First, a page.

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Re: options: was Red Hat is moving from / to /usr/

On Mon, Dec 12, 2011 at 06:55:18PM -0700, Gordon Haverland wrote:
> I'm a UN*X dinosaur.  I started using UN*X in 1984.
> I don't like this idea of folding /bin, /sbin, /usr/sbin into 
> /usr/bin.
> I think the reasons to segregate /bin, /sbin, /usr/bin, /usr/sbin 
> and anything in /usr/local/* still exist today.

What are those reasons?

I agree with /usr/local being separate, but /bin and /usr/bin?
What is the advantage to having them separate on a running
system?  Other than historical practice?

 gives a bunch of historical uses which are no longer useful.)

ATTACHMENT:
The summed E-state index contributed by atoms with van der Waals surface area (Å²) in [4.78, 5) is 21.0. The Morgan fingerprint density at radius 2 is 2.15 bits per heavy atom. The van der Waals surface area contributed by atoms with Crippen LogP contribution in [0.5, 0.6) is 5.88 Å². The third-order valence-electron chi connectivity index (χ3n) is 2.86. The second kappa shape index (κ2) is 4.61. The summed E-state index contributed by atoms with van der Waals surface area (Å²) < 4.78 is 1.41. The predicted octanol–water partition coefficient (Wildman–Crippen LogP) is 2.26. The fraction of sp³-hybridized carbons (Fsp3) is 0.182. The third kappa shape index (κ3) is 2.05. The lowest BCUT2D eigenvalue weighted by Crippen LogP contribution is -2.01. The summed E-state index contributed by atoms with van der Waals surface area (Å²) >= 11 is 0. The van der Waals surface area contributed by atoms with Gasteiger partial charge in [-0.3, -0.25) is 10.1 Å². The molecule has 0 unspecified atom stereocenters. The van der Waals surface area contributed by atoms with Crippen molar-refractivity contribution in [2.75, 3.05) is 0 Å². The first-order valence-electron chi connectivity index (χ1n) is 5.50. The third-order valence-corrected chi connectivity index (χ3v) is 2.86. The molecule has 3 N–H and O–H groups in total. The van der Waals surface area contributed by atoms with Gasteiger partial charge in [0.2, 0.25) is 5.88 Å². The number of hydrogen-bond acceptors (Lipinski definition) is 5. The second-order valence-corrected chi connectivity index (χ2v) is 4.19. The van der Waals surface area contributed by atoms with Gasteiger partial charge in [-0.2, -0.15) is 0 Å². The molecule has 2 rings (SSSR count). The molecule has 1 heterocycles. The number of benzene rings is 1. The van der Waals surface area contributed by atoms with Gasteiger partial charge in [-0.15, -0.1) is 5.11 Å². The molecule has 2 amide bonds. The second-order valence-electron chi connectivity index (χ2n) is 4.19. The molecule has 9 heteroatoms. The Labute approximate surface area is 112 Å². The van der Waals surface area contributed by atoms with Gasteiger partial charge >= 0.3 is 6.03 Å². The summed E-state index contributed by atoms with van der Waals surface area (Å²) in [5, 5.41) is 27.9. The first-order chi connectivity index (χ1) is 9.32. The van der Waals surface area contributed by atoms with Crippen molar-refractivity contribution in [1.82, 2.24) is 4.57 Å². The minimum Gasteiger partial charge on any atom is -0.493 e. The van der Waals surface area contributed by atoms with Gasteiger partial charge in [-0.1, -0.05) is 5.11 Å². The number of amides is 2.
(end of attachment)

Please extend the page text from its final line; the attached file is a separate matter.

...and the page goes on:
I don't agree with the Fedora strategy of migrating /bin to
/usr/bin etc.  I think if anything we should do what would make
most sense in the long run, which would be to eliminate /usr
entirely and most the content of /usr to /.  Migrating to /usr
is a bit simpler for partitioning, but not particularly logical.

> I want more segregation, not less.  Actually, I've wanted all the 
> config for /usr to be in /etc/usr (which is a symlink to /usr/etc) 
> for a long time.

On a system managed with a package manager, this makes no sense--
the content of /usr is intimately tied to the content of /etc.
In other contexts it might be useful, but for Debian it is not.


  .''`.  Roger Leigh
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